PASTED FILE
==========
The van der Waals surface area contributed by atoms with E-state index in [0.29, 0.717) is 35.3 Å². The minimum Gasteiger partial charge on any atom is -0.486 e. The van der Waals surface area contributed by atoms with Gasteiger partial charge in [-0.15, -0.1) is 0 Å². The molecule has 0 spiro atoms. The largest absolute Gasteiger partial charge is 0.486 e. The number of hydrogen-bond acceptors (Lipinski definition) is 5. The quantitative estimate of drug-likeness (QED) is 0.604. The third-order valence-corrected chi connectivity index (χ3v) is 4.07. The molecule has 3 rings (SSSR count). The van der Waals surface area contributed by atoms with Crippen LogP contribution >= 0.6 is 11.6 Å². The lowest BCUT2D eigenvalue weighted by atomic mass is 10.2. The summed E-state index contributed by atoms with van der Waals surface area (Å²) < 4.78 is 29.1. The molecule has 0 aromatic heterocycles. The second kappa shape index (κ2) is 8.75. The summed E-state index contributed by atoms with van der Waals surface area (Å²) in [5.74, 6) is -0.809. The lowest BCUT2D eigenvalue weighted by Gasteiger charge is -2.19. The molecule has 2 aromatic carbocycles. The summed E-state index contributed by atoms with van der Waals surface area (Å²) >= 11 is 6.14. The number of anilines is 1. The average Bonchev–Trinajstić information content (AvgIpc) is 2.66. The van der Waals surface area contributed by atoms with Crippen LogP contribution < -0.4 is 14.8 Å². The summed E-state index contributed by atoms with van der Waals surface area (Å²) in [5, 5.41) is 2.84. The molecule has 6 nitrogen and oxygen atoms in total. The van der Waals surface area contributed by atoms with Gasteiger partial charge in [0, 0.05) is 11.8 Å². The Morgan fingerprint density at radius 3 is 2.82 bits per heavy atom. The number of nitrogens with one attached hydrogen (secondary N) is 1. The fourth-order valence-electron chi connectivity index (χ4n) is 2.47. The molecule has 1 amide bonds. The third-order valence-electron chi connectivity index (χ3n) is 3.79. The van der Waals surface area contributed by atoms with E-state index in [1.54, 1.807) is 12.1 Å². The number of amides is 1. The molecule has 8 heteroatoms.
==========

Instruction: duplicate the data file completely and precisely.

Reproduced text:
The van der Waals surface area contributed by atoms with E-state index in [0.29, 0.717) is 35.3 Å². The minimum Gasteiger partial charge on any atom is -0.486 e. The van der Waals surface area contributed by atoms with Gasteiger partial charge in [-0.15, -0.1) is 0 Å². The molecule has 0 spiro atoms. The largest absolute Gasteiger partial charge is 0.486 e. The number of hydrogen-bond acceptors (Lipinski definition) is 5. The quantitative estimate of drug-likeness (QED) is 0.604. The third-order valence-corrected chi connectivity index (χ3v) is 4.07. The molecule has 3 rings (SSSR count). The van der Waals surface area contributed by atoms with Crippen LogP contribution >= 0.6 is 11.6 Å². The lowest BCUT2D eigenvalue weighted by atomic mass is 10.2. The summed E-state index contributed by atoms with van der Waals surface area (Å²) < 4.78 is 29.1. The molecule has 0 aromatic heterocycles. The second kappa shape index (κ2) is 8.75. The summed E-state index contributed by atoms with van der Waals surface area (Å²) in [5.74, 6) is -0.809. The lowest BCUT2D eigenvalue weighted by Gasteiger charge is -2.19. The molecule has 2 aromatic carbocycles. The summed E-state index contributed by atoms with van der Waals surface area (Å²) >= 11 is 6.14. The number of anilines is 1. The average Bonchev–Trinajstić information content (AvgIpc) is 2.66. The van der Waals surface area contributed by atoms with Crippen LogP contribution < -0.4 is 14.8 Å². The summed E-state index contributed by atoms with van der Waals surface area (Å²) in [5, 5.41) is 2.84. The molecule has 6 nitrogen and oxygen atoms in total. The van der Waals surface area contributed by atoms with Gasteiger partial charge in [0, 0.05) is 11.8 Å². The Morgan fingerprint density at radius 3 is 2.82 bits per heavy atom. The number of nitrogens with one attached hydrogen (secondary N) is 1. The fourth-order valence-electron chi connectivity index (χ4n) is 2.47. The molecule has 1 amide bonds. The third-order valence-electron chi connectivity index (χ3n) is 3.79. The van der Waals surface area contributed by atoms with E-state index in [1.54, 1.807) is 12.1 Å². The number of amides is 1. The molecule has 8 heteroatoms.